March 14, 2012 at 7:43 am | Reply
    • Gary S.

      Agreed the best ones come from mom and pop pizza places. Ginos and Pats are both tourist traps with lousy cheese steaks, sorry but its true. For a REAL Philly cheese steak its almost any Mom and pop pizza place.

      March 14, 2012 at 4:10 pm | Reply
      • Kim

        Also agree, I've eaten at Pat's and it really was not good at all. I've had way better from tons of mom and pop places throughout Jersey/Delaware/Pennsylvania. I've not eaten a Geno's but it didn't look appealing at all since it didn't look like they were even chopping the meat up. What's up with that?

        June 26, 2013 at 12:22 pm | Reply
  16. West Coast Joe

    Spent sometime in Philly a few years ago. Walked 4 miles to get to Gino's. Sandwich was OK but I wouldn't walk the 4 miles again.

    Here in California, try either the Great Western Steak and Hoagie Company on Lincoln in Venice, or the Great Central Steak and Hoagie Company on Arniel in Camarillo. Steak'em, provolone cheese, and grilled onions on long sourdough roll. Make mine with peppers, mushrooms, and pizza sauce. To die for, but the purists probably won't like them for many reasons, not the least of which is that it is West Coast.

    March 14, 2012 at 1:50 am | Reply
  17. Christi

    In San Antonio the place to go for cheese steaks is Youz Guyz Cheese Steaks off Pat Booker Road on the far NE side of town. My ex is from Pennsylvania and this was the only place in the city that met his high standard for cheese steaks. And yes, after reading about all of these places, I'm now craving one :-)

    March 14, 2012 at 12:58 am | Reply
    • Matt

      Sorry but I live in San Antonio and Youz Guyz is bland overcooked meat with no flavor at all. Flavor wise so far Jersey Mikes subs over by 151 has 10x the Philly that Youz Guyz has. And it actually does look like the picture up top.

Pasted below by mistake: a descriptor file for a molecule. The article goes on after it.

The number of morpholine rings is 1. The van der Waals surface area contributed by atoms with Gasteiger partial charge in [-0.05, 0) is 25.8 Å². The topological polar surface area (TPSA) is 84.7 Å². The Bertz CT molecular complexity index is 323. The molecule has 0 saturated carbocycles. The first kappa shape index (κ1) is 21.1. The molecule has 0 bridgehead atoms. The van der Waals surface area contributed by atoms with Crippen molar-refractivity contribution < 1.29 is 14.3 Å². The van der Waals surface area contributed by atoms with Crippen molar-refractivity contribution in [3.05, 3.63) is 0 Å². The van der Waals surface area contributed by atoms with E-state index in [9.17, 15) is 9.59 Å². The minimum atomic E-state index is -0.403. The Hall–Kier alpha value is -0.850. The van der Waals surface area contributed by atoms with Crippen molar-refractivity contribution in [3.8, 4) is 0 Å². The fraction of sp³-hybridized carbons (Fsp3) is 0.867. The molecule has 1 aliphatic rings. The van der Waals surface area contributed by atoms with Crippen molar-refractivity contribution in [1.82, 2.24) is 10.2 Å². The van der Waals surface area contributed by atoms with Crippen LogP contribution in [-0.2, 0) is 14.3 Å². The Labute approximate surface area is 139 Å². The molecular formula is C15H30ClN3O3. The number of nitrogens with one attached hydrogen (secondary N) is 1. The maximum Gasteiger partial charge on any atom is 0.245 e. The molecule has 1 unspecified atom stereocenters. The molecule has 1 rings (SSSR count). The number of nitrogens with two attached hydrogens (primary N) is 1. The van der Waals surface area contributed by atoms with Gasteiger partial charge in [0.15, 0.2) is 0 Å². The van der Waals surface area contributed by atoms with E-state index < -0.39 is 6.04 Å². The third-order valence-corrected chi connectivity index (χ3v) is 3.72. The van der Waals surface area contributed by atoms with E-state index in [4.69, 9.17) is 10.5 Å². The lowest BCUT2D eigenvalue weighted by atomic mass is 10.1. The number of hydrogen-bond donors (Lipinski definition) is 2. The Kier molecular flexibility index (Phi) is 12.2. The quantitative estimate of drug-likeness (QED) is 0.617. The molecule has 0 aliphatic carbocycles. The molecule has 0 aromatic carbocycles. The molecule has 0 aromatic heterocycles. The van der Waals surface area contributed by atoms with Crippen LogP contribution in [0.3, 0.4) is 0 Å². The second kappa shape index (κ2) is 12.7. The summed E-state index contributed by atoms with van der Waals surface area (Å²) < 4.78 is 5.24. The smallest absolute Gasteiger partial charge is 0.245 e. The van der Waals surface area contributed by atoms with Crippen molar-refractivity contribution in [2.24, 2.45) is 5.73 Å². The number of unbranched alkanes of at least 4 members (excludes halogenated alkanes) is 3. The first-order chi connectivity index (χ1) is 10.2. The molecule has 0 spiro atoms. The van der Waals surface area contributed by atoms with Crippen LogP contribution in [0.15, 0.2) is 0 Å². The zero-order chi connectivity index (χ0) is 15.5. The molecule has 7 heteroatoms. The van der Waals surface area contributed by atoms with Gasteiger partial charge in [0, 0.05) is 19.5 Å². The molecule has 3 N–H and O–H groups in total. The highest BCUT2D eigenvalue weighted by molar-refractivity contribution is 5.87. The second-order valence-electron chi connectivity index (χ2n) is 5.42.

March 23, 2013 at 4:11 pm | Reply
  18. sphil

    COSMI'S.

    March 14, 2012 at 12:16 am | Reply
  19. TennMan

    PUDGES in Blue Bell, Pa. You may disagree, but, if you do, it just means you're stupid.

    March 13, 2012 at 11:44 pm | Reply
  20. Mike

    First off (pronounced awff) if you werent ever living in the city of philadelphia boarders you aint from from philly and insult to those of us who do cause we are a very prideful bunch.Second, the writer has it right on one thing. a cheesesteak comprises of those three ingredients. anything else is something else with the exception of fried onions. But yo, it's d'ambrossio rolls that take the cake. Amaroso is all right but who wants commercialized machine processed, non hand made garbage, when you can hand made rolls born out of an old family recipe from a legit Italian family that didnt sell out commercialization for the almighty buck. Also, seriously, wiz on a steak is sacralige, your nuts and your obviously not from philly. if it were sacralige, it wouldnt be staple of every single cheesesteak servin place in philly. I can guarentee more than half of the consumers of cheesesteaks in philly prefer wiz over anything else. and this whole provolone on your cheese steak thing is for the people who aint from philly cause i dont know anyone from philly who takes anything but american or whiz on there steak. And yo a good majority of all the people i know, use ketchup on their steak. its rare for me to even see someone not put ketchup on it, so again you probably aint from philly, probably from some stuck up richy snobby suburb of philly. Neway fro me, its wiz wit and ketchup from steve's on the blvd. Nuff said.

    March 13, 2012 at 11:34 pm | Reply
    • CT

      All Philly steaks use Wiz Period. And Steves on BLVD are the best